Meet the aberrant team | Reflecting Wales 09:09

January 14, 2010

“The smash and grab operation only yielded 250 catalogues.”

In October 2009, a crack architecture and design unit was selected to take part in an exhibition in Cardiff by a panel of industry heavyweights; their submission no one thought they could commit to: a series of stories, entitled ‘Love Stories of Recession’, which explore the theme of ‘work-place in the early 21st century’. 

Each short story – created in collaboration with writer Falcon B. Mews and illustrator Rosalind Richards – interprets the impact of changing work patterns on people of various ages and situations. 

Love stories of recession

Intrigued by the unique use of narrative to explore architectural challenges, the Cardiff exhibition panel identified aberrant as one of nine young and emerging architectural design practices with ‘the potential to make a significant impact on design standards in our homes, working environments and the quality of places – cities, towns, villages and rural areas – in the decades to come’.

With that in mind, we set out to create a lounge area where visitors to the exhibition could sit down, relax and enjoy reading the short stories about place and working from home as if in the comfort of their own home. To add to the residential milieu, scrolling extracts from the book would be projected on to the lounge area like wallpaper. 

For the aberrant team assigned to the Cardiff project: Kev (Hannibal); Dave (Face); Ziya (BA Baracus) and Pete (Murdoch), asking retailers to supply furniture for the lounge area would be too simple.  Our very own Hannibal wanted us to make a couch and three plinths out of catalogues from a well-known nationwide store, which is exactly what we did. 

The store in question shares its name with a city in Greece and the name of Odysseus’ hunting dog, if you know your Greek mythology, but for legal reasons, our lawyers have told us to refer to it as ‘The Greek Shop’.

We intended The Greek Shop catalogues in our exhibit as a comment on the current design standards in our homes, the central role catalogue furniture plays in our houses – especially during a recession, and what we as designers can do to embrace and invert this. 

And in case Al Gore popped into the Howard Gardens Gallery, we planned to use surplus copies of the current catalogue, which we would recycle after the exhibition closed. 

We asked The Greek Shop if they would provide us with 500 catalogues. We explained our lofty ambitions to them and our environmentally friendly manifesto. We even said we would pick the catalogues up in our own white van. But The Greek Shop said ‘No’. 

Refusing to be beaten, we sprayed the hired white van in metaphorical red and black paint and drove across London staking out branches belonging to The Greek Shop that had street access and front doors favourable for a quick getaway.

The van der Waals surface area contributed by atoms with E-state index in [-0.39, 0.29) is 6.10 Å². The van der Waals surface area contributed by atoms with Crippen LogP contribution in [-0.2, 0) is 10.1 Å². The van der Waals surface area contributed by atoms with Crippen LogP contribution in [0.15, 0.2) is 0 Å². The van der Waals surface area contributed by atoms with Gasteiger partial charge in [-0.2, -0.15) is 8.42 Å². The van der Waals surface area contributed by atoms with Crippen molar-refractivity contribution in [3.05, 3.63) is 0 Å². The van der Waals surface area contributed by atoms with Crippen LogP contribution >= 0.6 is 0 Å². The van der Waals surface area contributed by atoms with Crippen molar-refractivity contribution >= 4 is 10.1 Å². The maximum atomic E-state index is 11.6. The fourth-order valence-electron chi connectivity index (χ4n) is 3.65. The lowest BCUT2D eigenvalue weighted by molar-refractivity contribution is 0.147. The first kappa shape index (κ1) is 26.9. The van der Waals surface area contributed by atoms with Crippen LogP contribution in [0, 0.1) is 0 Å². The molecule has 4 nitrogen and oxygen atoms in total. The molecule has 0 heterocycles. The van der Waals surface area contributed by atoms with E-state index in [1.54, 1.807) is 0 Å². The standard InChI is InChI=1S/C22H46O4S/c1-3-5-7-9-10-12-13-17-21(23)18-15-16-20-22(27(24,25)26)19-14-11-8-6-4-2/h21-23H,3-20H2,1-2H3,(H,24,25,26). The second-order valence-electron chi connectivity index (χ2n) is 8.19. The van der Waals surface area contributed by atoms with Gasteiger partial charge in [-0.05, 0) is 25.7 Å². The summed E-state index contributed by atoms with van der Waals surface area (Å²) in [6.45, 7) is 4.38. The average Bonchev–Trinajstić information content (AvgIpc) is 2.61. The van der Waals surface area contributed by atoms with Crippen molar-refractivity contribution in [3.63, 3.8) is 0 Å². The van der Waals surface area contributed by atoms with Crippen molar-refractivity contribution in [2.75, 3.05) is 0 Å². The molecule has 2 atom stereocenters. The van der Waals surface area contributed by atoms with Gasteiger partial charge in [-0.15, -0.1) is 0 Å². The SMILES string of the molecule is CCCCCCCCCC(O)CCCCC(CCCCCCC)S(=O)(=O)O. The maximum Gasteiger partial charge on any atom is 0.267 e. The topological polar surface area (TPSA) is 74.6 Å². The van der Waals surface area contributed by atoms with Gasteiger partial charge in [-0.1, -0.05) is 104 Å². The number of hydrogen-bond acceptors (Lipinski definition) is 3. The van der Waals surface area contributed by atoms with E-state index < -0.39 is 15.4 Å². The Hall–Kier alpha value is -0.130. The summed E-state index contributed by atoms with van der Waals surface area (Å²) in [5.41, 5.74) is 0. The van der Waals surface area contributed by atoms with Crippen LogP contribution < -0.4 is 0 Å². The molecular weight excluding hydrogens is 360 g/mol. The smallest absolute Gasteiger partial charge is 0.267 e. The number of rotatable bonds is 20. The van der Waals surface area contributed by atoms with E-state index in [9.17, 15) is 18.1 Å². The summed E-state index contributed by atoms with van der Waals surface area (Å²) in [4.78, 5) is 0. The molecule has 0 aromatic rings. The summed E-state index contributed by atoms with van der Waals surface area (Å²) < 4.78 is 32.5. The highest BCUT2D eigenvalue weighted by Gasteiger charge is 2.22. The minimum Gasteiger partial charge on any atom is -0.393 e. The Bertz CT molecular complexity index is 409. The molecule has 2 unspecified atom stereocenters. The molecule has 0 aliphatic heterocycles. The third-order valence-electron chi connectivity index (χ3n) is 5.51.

The plan was to hit multiple stores in one night, thereby retaining the element of surprise. We disguised ourselves as loyal consumers and carried out a civilised ram-raiding in broad daylight: drive up to the front door, walk into the store, walk out with arms bulging with catalogues, bung the loot into the back of the van and drive off in a haze of smoke, screeching tires and strict adherence to the applicable speed limits.

The Greek Shop Catalogues

But the smash and grab operation only yielded 250 catalogues. We needed our Faceman to sweet-talk an employee into handing over the other 250, which he did…in five-minutes. Oh well.

These men promptly escaped from the congestion charge and the maximum-security stockade at the Severn Bridge and entered the South Wales underground with a spray painted white van full of catalogues. 

Our early experiments with building furniture out of catalogues proved that customising a drill jig to bore holes through three-inch thick catalogue paper is an entirely futile endeavour. We lost a lot of good catalogues that day, and the rain in Cardiff further depleted our loot when we transferred the catalogues in to the gallery. 

Constructing the furniture

Undeterred, the plucky a-team spent a long day constructing furniture out of catalogues, PVC and double-sided sticky tape: a feat worthy of a Blue Peter badge, if not the BA Baracus ‘Crazy Fool’ award for outstanding resourcefulness when confronted by seemingly innocuous everyday products.  

Lord Dafydd Elis Thomas, the Presiding Officer for the National Welsh Assembly, officially opened the exhibition. Speaking in Welsh, he praised the exhibitors for designing Welsh buildings that secured a sustainable future for Wales as well as considering tradition, community and democracy in their designs. 

The opening

There was a momentary delay while most of the designers and the opening night audience waited for the translation to come through the headphones handed out by the gallery staff, but his comments were well received…and he soon switched to English. Following the event, The Architects’ Journal highlighted our exhibition for special mention.

The opening

Today, still wanted by the Reflecting Wales panel for a follow-up exhibition in North Wales (watch this space) and the security guard at the New Oxford Street branch of The Greek Shop, aberrant survive as architecture residents at the V&A, and the work we debuted at the Reflecting Wales 09:09 exhibition will be coming soon to the V&A (more information to follow).

If you have a design problem, if no one else can help, and if you can follow the signs to Residency Studio No. 2 at the Sackler Centre (from South Kensington tube station, take the underground tunnel entrance to the V&A, get past the bag search, turn left, then follow the signs up the stairs…) maybe you can hire The Aberrant-Team.

We love it when a plan comes together! 

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